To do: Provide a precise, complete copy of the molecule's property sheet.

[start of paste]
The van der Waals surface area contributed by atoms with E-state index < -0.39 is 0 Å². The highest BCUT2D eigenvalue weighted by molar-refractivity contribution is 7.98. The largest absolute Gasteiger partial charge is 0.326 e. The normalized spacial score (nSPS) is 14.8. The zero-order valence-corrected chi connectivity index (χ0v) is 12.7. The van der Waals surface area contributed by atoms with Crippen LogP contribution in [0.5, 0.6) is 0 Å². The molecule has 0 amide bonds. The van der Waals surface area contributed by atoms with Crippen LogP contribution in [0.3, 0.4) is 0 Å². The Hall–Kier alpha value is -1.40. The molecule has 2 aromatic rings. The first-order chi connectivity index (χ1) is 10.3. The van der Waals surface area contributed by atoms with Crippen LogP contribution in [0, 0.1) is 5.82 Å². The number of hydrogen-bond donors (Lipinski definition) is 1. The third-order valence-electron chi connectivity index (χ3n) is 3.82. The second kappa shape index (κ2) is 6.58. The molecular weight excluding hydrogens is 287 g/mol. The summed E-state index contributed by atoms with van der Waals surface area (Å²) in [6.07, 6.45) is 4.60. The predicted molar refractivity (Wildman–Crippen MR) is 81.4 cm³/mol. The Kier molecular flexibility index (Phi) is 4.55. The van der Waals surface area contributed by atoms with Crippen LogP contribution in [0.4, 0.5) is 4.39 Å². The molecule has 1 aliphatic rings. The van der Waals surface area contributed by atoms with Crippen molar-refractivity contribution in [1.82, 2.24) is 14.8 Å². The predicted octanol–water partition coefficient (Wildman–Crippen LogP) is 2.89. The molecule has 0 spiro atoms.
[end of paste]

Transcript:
The van der Waals surface area contributed by atoms with E-state index < -0.39 is 0 Å². The highest BCUT2D eigenvalue weighted by molar-refractivity contribution is 7.98. The largest absolute Gasteiger partial charge is 0.326 e. The normalized spacial score (nSPS) is 14.8. The zero-order valence-corrected chi connectivity index (χ0v) is 12.7. The van der Waals surface area contributed by atoms with Crippen LogP contribution in [0.5, 0.6) is 0 Å². The molecule has 0 amide bonds. The van der Waals surface area contributed by atoms with Crippen LogP contribution in [0.3, 0.4) is 0 Å². The Hall–Kier alpha value is -1.40. The molecule has 2 aromatic rings. The first-order chi connectivity index (χ1) is 10.3. The van der Waals surface area contributed by atoms with Crippen LogP contribution in [0, 0.1) is 5.82 Å². The number of hydrogen-bond donors (Lipinski definition) is 1. The third-order valence-electron chi connectivity index (χ3n) is 3.82. The second kappa shape index (κ2) is 6.58. The molecular weight excluding hydrogens is 287 g/mol. The summed E-state index contributed by atoms with van der Waals surface area (Å²) in [6.07, 6.45) is 4.60. The predicted molar refractivity (Wildman–Crippen MR) is 81.4 cm³/mol. The Kier molecular flexibility index (Phi) is 4.55. The van der Waals surface area contributed by atoms with Crippen LogP contribution in [0.4, 0.5) is 4.39 Å². The molecule has 1 aliphatic rings. The van der Waals surface area contributed by atoms with Crippen molar-refractivity contribution in [1.82, 2.24) is 14.8 Å². The predicted octanol–water partition coefficient (Wildman–Crippen LogP) is 2.89. The molecule has 0 spiro atoms.